Popular Iraqi TikToker fatally shot as country clamps down on LGBTQ+ rights

The 23-year-old repeatedly faced questions about their gender and sexuality, as well as criticism fuelled by anti-LGBTQ+ attitudes.

Iraqi TikToker Noor BM. The image is cropped on their face. They have visible eye makeup and thick eyelashes, and have long curly brown hair. They pout their lips and look down.
Image: Instagram: @norbmmw

Popular Iraqi TikToker Noor Alsaffar, who posted under the name Noor BM, has been fatally shot in Baghdad. The 23-year-old was killed on Monday, September 25, with a local security source confirming that “an investigation has been opened” and that “the deceased has been taken to the forensic department”.

Speaking to CNN, a spokesperson for the Iraqi police, Khaled Almehna, described the attack as a “criminal incident”, adding that “important updates” would be provided at a later time.

Alsaffar publicly identified as male and, on his channel, mostly shared videos and photos wearing dresses and showcasing different hair and makeup looks. The content often caused a flurry of questions about their gender and sexuality, as well as anti-LGBTQ+ fuelled criticism and harassment.

Speaking to the Al Walaa channel in 2020 about the threats they have received, the influencer said, “I’m not transgender and I’m not gay. I don’t have other tendencies, I’m only a cross-dresser and a model.” However, when Iraqi LGBTQ+ right group IraQueer posted about Alsaffar’s death on X, it described the TikToker as “queer” and used the hashtags “#Transphobia” and “#MurderOfTransPeople”.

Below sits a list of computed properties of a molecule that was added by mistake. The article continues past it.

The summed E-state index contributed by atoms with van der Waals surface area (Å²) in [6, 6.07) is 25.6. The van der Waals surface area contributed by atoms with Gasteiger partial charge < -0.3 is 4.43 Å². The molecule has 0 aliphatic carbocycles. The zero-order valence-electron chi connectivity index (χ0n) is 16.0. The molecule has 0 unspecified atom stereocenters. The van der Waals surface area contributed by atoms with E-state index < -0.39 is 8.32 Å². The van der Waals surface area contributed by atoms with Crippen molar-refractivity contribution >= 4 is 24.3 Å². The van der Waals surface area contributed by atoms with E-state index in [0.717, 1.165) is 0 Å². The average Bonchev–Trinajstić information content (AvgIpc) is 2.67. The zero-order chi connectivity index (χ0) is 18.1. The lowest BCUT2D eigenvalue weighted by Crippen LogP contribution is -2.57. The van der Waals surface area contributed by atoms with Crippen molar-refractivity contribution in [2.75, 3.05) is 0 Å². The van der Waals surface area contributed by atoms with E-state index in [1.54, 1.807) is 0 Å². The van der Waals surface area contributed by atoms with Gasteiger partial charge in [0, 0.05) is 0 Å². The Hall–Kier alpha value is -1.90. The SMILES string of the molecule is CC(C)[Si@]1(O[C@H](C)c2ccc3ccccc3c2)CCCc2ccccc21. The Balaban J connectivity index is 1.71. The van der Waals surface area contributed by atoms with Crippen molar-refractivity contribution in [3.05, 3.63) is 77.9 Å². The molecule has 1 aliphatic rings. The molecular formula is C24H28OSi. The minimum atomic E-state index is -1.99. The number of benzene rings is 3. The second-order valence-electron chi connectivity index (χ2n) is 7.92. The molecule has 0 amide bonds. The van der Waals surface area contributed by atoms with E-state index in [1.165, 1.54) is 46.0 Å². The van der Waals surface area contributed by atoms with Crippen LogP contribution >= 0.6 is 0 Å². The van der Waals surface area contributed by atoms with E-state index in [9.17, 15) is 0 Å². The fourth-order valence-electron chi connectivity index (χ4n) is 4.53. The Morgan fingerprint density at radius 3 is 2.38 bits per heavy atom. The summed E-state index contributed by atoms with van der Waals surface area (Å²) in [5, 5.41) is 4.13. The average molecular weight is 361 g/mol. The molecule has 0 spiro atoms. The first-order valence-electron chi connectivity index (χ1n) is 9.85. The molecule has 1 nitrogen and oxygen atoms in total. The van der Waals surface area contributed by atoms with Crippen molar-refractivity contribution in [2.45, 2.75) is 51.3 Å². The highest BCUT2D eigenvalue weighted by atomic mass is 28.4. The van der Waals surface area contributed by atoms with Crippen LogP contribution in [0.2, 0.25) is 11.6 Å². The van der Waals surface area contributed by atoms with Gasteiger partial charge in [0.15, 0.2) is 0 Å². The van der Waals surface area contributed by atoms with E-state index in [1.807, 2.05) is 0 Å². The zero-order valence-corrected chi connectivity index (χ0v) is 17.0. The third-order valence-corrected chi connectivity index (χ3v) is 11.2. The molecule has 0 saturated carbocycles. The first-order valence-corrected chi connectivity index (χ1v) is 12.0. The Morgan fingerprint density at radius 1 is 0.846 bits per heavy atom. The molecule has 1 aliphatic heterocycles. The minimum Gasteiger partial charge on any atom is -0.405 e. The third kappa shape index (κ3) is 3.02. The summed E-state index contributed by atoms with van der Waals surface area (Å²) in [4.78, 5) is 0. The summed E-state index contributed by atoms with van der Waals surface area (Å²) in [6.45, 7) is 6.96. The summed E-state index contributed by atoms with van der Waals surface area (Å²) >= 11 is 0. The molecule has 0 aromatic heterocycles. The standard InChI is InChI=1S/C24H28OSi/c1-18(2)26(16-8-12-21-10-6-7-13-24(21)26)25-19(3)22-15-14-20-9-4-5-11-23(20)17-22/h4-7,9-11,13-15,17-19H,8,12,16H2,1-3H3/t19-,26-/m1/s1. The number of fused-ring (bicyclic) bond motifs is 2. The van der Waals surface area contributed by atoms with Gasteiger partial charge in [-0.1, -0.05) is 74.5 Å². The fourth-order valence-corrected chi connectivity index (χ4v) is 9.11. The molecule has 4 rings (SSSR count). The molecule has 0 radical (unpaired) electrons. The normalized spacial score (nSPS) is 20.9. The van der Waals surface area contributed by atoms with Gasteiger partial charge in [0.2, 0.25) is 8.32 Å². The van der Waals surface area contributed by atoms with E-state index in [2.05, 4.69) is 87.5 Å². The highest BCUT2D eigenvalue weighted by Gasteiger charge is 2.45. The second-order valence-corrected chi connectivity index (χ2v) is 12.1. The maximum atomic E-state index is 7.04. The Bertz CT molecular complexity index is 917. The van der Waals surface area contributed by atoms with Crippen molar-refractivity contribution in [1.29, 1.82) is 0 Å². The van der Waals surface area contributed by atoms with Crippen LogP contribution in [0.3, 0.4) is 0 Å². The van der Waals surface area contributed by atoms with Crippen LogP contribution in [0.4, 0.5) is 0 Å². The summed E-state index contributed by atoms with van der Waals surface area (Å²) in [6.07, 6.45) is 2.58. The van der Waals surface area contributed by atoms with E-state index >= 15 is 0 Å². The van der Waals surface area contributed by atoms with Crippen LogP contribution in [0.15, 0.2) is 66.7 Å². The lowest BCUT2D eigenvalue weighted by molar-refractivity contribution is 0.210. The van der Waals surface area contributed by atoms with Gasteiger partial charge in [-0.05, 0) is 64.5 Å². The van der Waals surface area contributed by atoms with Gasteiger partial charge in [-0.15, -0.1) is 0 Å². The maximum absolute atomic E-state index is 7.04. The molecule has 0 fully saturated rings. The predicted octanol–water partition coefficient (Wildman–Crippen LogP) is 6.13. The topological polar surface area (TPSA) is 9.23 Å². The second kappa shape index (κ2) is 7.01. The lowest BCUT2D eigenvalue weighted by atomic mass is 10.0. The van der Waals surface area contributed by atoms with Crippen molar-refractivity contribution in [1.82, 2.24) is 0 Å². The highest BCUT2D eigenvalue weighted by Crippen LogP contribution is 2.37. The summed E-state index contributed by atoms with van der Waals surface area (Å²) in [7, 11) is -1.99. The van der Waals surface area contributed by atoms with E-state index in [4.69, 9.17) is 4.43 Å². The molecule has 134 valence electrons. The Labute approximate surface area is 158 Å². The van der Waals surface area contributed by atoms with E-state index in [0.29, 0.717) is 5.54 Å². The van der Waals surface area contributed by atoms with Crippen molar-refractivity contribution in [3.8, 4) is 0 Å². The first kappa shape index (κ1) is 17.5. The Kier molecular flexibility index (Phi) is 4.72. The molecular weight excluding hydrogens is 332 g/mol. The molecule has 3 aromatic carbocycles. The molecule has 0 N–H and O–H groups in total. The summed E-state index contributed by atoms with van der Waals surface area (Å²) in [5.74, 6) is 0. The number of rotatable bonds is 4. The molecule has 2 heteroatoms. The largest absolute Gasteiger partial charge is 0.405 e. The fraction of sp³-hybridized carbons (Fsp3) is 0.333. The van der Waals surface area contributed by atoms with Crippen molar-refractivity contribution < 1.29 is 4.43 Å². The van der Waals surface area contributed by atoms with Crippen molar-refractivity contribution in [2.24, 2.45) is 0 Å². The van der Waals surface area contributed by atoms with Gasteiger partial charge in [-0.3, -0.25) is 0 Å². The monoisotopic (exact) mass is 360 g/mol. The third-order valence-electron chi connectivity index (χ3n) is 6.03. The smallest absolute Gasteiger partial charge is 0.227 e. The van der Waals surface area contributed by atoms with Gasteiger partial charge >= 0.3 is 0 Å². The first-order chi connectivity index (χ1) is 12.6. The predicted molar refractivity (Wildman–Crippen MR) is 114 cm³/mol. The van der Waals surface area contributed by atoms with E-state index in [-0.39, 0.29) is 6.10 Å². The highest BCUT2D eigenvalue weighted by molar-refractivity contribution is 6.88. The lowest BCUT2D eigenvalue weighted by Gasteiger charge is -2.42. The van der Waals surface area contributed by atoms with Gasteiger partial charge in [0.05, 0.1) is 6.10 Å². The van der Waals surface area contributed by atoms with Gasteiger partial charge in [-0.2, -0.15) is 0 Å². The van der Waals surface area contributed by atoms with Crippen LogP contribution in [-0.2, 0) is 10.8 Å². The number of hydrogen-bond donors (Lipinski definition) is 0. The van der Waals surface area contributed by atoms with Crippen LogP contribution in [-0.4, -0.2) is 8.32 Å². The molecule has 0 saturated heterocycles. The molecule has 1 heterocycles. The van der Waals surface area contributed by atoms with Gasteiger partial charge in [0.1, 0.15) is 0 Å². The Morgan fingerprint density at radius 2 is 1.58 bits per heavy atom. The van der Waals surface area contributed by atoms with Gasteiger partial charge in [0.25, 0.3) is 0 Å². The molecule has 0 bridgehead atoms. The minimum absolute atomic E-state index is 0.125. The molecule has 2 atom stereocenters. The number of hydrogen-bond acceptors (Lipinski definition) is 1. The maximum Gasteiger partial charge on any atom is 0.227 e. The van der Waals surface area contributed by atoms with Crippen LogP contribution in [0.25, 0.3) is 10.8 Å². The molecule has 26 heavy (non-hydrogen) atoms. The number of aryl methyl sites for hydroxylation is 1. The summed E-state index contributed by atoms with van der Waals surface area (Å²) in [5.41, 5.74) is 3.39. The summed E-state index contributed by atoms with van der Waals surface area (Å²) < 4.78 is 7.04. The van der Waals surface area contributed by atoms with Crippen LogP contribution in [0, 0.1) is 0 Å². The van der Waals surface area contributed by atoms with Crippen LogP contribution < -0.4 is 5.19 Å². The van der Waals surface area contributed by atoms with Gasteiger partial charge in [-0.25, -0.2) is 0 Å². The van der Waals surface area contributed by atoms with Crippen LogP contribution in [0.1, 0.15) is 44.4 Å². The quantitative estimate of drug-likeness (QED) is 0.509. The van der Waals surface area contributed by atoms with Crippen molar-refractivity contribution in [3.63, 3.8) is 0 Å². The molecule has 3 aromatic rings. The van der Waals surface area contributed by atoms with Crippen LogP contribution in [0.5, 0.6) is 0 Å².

According to the organisation, “an armed person riding a motorcycle fired three bullets at the vlogger, nicknamed Nour BM, in Al-Mansour area in Baghdad. The three bullets hit the victim’s neck and stomach areas which led to his immediate death.”


The crime comes as Iraq is cracking down on queer rights, and anti-LGBTQ+ violence is on the rise.

The country is currently attempting to ban homosexuality, with proposed amendments to its law on Combatting Prostitution, meaning that people convicted of “same-sex conduct” could be executed or imprisoned for life. Additionally, anyone found to be “promoting homosexuality” would face a minimum prison sentence of seven years as well as a substantial fine.

Gender-affirming care would also be banned, and attempting to change gender would be punishable by a minimum of one year of incarceration. Under the proposal, this would also apply to medical practitioners who try to administer treatment.

Speaking about the bill, Rasha Younes of Human Rights Watch (HRW) says it “would threaten the lives of Iraqis already facing a hostile environment” and urged the government to “immediately withdraw” it.

“Iraqi lawmakers are sending an appalling message to LGBT people that their speech is criminal and their lives are expendable,” Younes added.

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